Chromotherapy Sauna Benefits: Color Therapy Explained

We’re heading into autumn and many people now understand what “winter blues” are, in fact, the very real Seasonal Affective Disorder (SAD). Many SAD sufferers find relief with bright light therapy but others are unable to use bright light therapy for various sensitivity or medical reasons. At Sunlighten, we suggest adding chromotherapy, or color therapy, to regular infrared sauna use to help balance the body’s energy wherever it is lacking. Chromotherapy sauna benefits include physical, emotional, mental and spiritual healing.

Chromotherapy is the science of using colors to adjust body vibrations to frequencies that result in health and harmony. Each color possesses frequencies of a specific vibration, and each vibration is related to different physical symptoms.

Our bodies need the sun’s light to live. And that light can actually be broken down into a seven color spectrum. An imbalance of any of those colors can manifest itself in physical and mental symptoms. Color therapy works on various energy points to help balance your body via the full spectrum of visible light, each color addressing a distinct need.

Color and light have been utilized by healers for thousands of years. Color therapy possibly has roots in Indian medicine (Ayurveda), ancient Egyptian culture and traditional Chinese healing.

Alternative medicine practitioners who use chromotherapy often relate the seven colors of the color spectrum to specific body areas.*

A Brief Overview of Colors used in Chromotherapy

Red

  • Red is believed to increase the pulse, raise blood pressure and increase the rate of breathing. Red would be applied to support circulatory and nervous functions.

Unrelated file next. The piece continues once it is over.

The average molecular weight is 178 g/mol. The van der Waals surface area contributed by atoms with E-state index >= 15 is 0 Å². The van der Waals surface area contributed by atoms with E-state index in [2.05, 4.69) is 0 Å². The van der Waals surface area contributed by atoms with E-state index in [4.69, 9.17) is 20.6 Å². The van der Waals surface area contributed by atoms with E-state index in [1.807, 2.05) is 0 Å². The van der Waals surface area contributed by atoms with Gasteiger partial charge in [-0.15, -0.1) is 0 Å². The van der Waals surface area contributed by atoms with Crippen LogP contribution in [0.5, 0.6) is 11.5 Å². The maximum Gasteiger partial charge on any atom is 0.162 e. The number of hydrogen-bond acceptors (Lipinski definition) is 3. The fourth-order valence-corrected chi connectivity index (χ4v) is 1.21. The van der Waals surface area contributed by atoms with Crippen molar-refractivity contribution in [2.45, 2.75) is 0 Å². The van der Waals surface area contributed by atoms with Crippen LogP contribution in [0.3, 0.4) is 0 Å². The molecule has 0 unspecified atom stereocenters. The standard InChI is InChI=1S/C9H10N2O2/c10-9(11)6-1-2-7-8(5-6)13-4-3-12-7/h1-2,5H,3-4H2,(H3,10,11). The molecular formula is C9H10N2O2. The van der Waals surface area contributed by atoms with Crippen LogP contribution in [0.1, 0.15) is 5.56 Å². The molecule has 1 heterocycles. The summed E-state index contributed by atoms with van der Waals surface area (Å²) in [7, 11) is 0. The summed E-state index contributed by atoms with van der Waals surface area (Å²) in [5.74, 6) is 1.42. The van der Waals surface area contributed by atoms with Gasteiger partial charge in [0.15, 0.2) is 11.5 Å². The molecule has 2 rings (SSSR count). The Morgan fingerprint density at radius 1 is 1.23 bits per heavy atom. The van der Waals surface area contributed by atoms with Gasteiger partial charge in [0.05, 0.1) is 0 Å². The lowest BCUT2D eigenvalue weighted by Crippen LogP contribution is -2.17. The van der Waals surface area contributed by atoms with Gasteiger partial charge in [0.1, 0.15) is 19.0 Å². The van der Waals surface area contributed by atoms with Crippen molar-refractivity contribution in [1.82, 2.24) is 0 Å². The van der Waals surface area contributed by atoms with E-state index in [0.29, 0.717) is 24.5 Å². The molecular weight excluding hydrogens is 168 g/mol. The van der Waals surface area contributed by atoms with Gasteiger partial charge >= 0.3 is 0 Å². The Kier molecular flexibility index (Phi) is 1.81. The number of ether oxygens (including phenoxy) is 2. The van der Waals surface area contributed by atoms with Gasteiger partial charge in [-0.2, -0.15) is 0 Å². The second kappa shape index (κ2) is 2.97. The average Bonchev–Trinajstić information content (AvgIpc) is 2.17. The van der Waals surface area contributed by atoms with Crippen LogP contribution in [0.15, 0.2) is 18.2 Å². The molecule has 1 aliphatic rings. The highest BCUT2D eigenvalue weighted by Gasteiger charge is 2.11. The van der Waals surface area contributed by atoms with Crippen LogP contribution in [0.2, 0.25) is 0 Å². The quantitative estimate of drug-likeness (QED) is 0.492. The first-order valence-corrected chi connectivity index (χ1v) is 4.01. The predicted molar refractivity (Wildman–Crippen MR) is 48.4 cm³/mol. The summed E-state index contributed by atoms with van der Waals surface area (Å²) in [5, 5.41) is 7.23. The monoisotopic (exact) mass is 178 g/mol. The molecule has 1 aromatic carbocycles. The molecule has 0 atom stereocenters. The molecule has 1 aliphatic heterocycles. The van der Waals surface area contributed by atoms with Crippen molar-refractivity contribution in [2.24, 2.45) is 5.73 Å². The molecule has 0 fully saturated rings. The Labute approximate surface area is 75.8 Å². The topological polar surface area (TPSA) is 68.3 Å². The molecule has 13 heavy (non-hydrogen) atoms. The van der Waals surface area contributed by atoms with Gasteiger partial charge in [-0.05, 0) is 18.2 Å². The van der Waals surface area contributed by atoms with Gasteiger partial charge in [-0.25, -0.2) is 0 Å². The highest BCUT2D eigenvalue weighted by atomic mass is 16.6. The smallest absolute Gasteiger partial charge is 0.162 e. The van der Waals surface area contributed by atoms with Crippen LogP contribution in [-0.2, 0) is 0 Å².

Strong Pink

  • Strong pink acts as a cleanser, strengthening veins and arteries.

Pink

  • Pink activates and eliminates impurities in the blood stream.

Orange

  • Orange is a mixture of red and yellow. Activates and eliminates localized fat. Assists with asthma and bronchitis

Strong Yellow

  • Strong yellow strengthens the body and activates internal tissues.

Yellow

  • Yellow, the brightest color used in chromotherapy, has been used to purify the skin, help with indigestion, strengthen the nervous system, treat glandular diseases, hepatitis and lymphatic disorders and assist metabolism.

Green

  • Green, a color associated with harmony, provides a neutral, positive calming effect.

Strong Green

  • Strong green provides anti-infectious, anti-septic and regenerative stimulation.

Strong Blue

  • Strong blue lubricates joints, helps address stress, nervous tension and infections.

Blue

  • Blue promotes relaxation and calm. Blue exhibits tranquilizing qualities often used to relieve headaches and migraines, colds, stress, nervous tension, rheumatism, stomach pains, muscle cramps and liver disorders. Blue is thought to have a positive effect on all kinds of pain.

Indigo

  • Indigo is used to address conditions involving the eyes, ears and nose. It has a calming, sedative effect.

Violet

  • Violet is used to calm the nervous system, soothe organs and relax muscles. Violet has meditative qualities and is often used to treat conditions of the lymphatic system and spleen, as well as urinary disorders and psychosis.

All wooden Sunlighten saunas have a chromotherapy lighting option available. This add-on is unlike any other on the market, offering sauna benefits unique to other forms of color therapy. Instead of single color lights, Sunlighten’s package includes 16 colors, four color-changing modes, and four brightness/intensity settings. The lights are soft and gentle and can be controlled by remote. Very affordable, chromotherapy lighting is one of our most popular infrared sauna options.

Color therapy has been practiced throughout the world for centuries, and remains one of the most popular Complementary and Alternative Medicine (CAM) therapies available.**

*What is Color Therapy?, Insight Journal, October 16th, 2006

**A Critical Analysis of Chromotherapy and its Scientific Evolution, Samina T. Yousuf Azeemi and S. Mohsin Raza, Evid Based Complement Alternative Med. 2005 December; 2(4): 481-488. http://www.ncbi.nlm.nih.gov/pmc/articles/PMC1297510/

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